How when you rise in the morning impacts your likelihood of depression and all-round wellbeing

Are you a night owl or a lark?

Make reading part of your bedtime routine for a better night's sleep
(Image credit: Getty Images)

Many of us don't give much thought to if we're an early riser or like to hit the snooze button again and again.

However, according to a new study how early we rise can determine our happiness levels and how immune we are to depression. Those who love to rise later and are night owls, however, could be at more risk of depression - while it can also affect our overall wellbeing.

The study, by Exeter University, quizzed around 450,000 people aged 40 to 60 from the UK Biobank database, on their sleeping habits - asking whether they were with night owls or larks. They also quizzed them on their mental health - comparing them against genetic variants. 

Of course how you sleep and when you wake can also be determined by comfort - with the best mattress toppers making for a more comfortable sleep. During the lockdown, mental health cases skyrocketed, while last month experts also found people with lower cardiovascular and muscular fitness levels are almost twice as likely to suffer from depression.

Woman sleeping whilst wearing the Fitbit Inspire HR

(Image credit: Fitbit)

After the experts studied the findings against 51 genetic variants they found that the genetic profile of early risers meant they were eight per cent less likely to suffer from depression, compared to night owls. While their general levels of wellbeing were higher too - at five per cent.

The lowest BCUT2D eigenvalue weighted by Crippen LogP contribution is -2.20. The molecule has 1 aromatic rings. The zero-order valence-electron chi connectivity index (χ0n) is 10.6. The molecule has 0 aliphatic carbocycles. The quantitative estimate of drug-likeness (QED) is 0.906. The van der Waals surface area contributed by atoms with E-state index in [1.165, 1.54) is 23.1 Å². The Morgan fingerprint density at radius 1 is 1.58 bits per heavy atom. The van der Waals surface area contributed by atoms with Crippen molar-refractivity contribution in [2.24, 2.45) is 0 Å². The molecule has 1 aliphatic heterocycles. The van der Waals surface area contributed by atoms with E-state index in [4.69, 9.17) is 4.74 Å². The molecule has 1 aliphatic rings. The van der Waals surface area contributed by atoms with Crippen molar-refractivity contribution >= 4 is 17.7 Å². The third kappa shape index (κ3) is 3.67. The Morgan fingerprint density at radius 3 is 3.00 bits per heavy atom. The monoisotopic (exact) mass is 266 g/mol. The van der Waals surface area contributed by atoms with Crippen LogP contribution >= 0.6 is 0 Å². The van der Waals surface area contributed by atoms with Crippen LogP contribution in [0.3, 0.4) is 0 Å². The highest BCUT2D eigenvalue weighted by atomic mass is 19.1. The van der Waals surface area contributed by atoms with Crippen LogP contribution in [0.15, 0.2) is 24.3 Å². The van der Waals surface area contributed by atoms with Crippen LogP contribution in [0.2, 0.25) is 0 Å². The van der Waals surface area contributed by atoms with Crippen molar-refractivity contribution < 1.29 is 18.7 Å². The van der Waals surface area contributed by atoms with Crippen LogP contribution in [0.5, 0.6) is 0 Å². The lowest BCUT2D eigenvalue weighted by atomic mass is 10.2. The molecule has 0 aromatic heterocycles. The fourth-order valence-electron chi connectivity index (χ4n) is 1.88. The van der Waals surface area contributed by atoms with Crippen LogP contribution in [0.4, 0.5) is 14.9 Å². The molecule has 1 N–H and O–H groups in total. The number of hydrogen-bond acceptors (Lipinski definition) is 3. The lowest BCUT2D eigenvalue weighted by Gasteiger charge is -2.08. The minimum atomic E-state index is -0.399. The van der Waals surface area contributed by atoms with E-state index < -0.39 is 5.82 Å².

Night owls, who stayed up late and got up late, gave themselves 'jetlag' like symptoms linked to depression - as they were more likely to stay up later and sleep in at weekends  - even if they didn't follow this behavior in the week.

Jessica O’Loughlin, who was the lead author of the study, which was published in the Molecular Psychiatry journal, said the findings were: "the most robust evidence yet that being a morning person is protective of depression and improves wellbeing."

"We think this could be explained by the fact that the demands of society mean night owls are more likely to defy their natural body clocks by having to wake up early for work," she added.

Sarah Finley

Sarah is a freelance journalist who writes about fitness and wellbeing for the BBC, Woman&Home and Tech Radar. During lockdown she found her love of running outside again and now attempts to run around 50 miles a month. When it comes to other fitness, she loves a sweaty cardio session – although since she’s been working out from home she’s sure her downstairs neighbors aren’t too happy about it. She also loves to challenge herself - and has signed up to do hiking holidays, intense bootcamps and last year she went on her dream activity holiday: paddle boarding around deserted islands in Croatia. On her rest days, she loves to recover with a simple yoga flow session – the perfect antidote to her active fitness schedule.